March 13, 2014
by DLong

Habits emerge because the brain is constantly seeking ways to conserve energy. It looks for a cue that becomes the trigger for a habitual response.

We are then rewarded with a blast of the pleasure-inducing neurotransmitter dopamine. Dopamine plays a major role in the brain system that is responsible for reward-driven learning.

The process is a three-step physiological loop:

1. A trigger event or cue occurs.

2. There’s an automatic response (physical, mental or emotional).

3. A reward helps the brain decide that this loop is worth remembering for the future.

Over time, the habit loop becomes increasingly automatic. The cue and reward become intertwined until a powerful sense of anticipation emerges.

This explains why habits are so powerful: They create neurological cravings. Most of the time, these cravings form so gradually that we’re not even aware they exist. We’re often blind to their influence.

New York Times staff writer Charles Duhigg reveals in The Power of Habit: Why We Do What We Do in Life and Business (Random House, 2012) that all habits are neural connections formed in the brain.

Habits never really disappear. They’re encoded into the brain’s structures—a huge advantage because we don’t have to relearn things we haven’t done in a while, such as riding a bike, speaking a foreign language or driving to work.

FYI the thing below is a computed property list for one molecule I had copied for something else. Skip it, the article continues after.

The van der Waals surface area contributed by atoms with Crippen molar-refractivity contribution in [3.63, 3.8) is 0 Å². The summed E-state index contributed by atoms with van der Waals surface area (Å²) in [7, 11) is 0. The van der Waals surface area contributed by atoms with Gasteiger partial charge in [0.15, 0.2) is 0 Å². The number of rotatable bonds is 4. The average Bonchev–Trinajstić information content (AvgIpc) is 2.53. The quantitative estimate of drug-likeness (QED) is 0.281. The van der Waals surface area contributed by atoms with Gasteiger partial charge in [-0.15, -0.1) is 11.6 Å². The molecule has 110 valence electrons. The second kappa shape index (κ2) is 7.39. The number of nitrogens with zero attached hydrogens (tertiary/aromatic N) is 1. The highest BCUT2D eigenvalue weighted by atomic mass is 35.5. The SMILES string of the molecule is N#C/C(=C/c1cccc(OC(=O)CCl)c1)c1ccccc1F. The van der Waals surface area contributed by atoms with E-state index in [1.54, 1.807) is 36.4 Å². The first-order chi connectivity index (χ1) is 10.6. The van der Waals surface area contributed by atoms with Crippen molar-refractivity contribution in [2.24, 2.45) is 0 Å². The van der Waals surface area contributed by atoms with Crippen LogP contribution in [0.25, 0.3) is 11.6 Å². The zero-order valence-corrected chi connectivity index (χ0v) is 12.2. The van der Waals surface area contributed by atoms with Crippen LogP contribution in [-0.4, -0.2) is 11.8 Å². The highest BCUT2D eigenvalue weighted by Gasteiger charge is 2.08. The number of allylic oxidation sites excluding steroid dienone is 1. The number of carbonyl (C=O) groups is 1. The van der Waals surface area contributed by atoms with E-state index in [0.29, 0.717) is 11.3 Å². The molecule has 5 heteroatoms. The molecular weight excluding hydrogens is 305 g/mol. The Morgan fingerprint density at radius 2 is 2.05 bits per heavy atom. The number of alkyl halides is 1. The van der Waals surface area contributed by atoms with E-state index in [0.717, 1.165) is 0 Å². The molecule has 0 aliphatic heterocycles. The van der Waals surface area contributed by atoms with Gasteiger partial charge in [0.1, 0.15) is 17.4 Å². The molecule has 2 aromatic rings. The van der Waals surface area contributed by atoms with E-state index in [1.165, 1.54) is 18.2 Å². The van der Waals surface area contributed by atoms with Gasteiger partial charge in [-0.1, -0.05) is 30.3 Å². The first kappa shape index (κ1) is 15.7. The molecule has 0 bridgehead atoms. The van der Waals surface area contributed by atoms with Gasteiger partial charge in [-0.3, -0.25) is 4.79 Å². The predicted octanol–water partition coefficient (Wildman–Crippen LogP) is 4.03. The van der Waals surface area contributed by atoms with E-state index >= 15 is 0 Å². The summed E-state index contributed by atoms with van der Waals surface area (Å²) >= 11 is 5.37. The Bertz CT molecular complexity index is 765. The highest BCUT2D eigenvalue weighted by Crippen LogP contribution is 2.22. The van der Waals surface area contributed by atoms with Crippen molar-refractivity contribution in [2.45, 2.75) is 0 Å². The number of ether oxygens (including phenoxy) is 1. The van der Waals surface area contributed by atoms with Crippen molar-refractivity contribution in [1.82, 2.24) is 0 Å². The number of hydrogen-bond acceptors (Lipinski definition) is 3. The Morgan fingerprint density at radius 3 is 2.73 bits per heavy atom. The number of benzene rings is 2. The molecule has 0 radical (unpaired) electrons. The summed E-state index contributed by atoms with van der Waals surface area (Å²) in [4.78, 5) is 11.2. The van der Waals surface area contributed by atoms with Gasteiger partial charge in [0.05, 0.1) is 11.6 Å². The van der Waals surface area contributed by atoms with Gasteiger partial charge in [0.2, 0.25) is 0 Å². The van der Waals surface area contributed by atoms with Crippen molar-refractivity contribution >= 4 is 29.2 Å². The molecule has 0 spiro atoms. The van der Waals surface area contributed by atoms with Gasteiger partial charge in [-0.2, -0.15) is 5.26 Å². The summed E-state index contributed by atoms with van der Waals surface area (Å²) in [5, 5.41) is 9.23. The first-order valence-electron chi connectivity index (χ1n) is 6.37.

But your brain can’t tell the difference between good and bad habits. Even after you’ve conquered a bad habit, it’s always lurking in the back of your mind. One cigarette can reignite a smoking habit after years of abstinence.

This is why it’s so hard to create new routines. Unless you deliberately fight an old habit by substituting a new routine, the pattern will unfold automatically. When you learn how the habit loop works, you’ll find it easier to take control of your behaviors.

Habits aren’t destiny. They can be ignored, changed or replaced. When we learn to create new neurological routines that overpower old drives and behaviors (thereby taking control of the habit loop), we can force our bad habits into the background.

Changing your routines and habits isn’t easy, but it’s certainly not impossible either. One of the best ways to go about it is with the help of a coach. In the work I do, there are a number of ways to make the process of change easier and faster. Give me a call if you’d like to know more.